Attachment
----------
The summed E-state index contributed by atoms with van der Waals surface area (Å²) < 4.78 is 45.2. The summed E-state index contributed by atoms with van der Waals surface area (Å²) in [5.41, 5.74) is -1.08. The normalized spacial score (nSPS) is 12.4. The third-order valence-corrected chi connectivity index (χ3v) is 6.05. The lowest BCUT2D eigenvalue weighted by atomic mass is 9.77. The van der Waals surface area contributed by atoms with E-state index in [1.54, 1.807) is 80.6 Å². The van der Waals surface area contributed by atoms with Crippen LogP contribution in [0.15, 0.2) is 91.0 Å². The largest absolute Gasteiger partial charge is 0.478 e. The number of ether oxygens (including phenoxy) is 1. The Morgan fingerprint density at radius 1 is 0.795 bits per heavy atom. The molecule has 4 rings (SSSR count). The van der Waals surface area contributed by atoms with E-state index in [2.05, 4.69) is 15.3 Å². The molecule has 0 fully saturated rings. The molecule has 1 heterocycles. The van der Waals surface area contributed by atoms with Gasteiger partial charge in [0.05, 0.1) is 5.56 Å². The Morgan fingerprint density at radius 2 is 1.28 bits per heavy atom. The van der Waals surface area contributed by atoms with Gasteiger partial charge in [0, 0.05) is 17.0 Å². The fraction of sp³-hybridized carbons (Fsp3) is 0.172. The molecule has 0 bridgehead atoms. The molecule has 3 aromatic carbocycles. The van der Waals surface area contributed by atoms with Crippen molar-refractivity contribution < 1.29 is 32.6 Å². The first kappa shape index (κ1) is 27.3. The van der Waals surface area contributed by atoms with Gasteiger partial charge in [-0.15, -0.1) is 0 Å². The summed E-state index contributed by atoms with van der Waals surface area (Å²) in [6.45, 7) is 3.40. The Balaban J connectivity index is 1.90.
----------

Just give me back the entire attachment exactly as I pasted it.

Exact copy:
The summed E-state index contributed by atoms with van der Waals surface area (Å²) < 4.78 is 45.2. The summed E-state index contributed by atoms with van der Waals surface area (Å²) in [5.41, 5.74) is -1.08. The normalized spacial score (nSPS) is 12.4. The third-order valence-corrected chi connectivity index (χ3v) is 6.05. The lowest BCUT2D eigenvalue weighted by atomic mass is 9.77. The van der Waals surface area contributed by atoms with E-state index in [1.54, 1.807) is 80.6 Å². The van der Waals surface area contributed by atoms with Crippen LogP contribution in [0.15, 0.2) is 91.0 Å². The largest absolute Gasteiger partial charge is 0.478 e. The number of ether oxygens (including phenoxy) is 1. The Morgan fingerprint density at radius 1 is 0.795 bits per heavy atom. The molecule has 4 rings (SSSR count). The van der Waals surface area contributed by atoms with E-state index in [2.05, 4.69) is 15.3 Å². The molecule has 0 fully saturated rings. The molecule has 1 heterocycles. The van der Waals surface area contributed by atoms with Gasteiger partial charge in [0.05, 0.1) is 5.56 Å². The Morgan fingerprint density at radius 2 is 1.28 bits per heavy atom. The van der Waals surface area contributed by atoms with Gasteiger partial charge in [0, 0.05) is 17.0 Å². The fraction of sp³-hybridized carbons (Fsp3) is 0.172. The molecule has 0 bridgehead atoms. The molecule has 3 aromatic carbocycles. The van der Waals surface area contributed by atoms with Crippen molar-refractivity contribution < 1.29 is 32.6 Å². The first kappa shape index (κ1) is 27.3. The van der Waals surface area contributed by atoms with Gasteiger partial charge in [-0.15, -0.1) is 0 Å². The summed E-state index contributed by atoms with van der Waals surface area (Å²) in [6.45, 7) is 3.40. The Balaban J connectivity index is 1.90.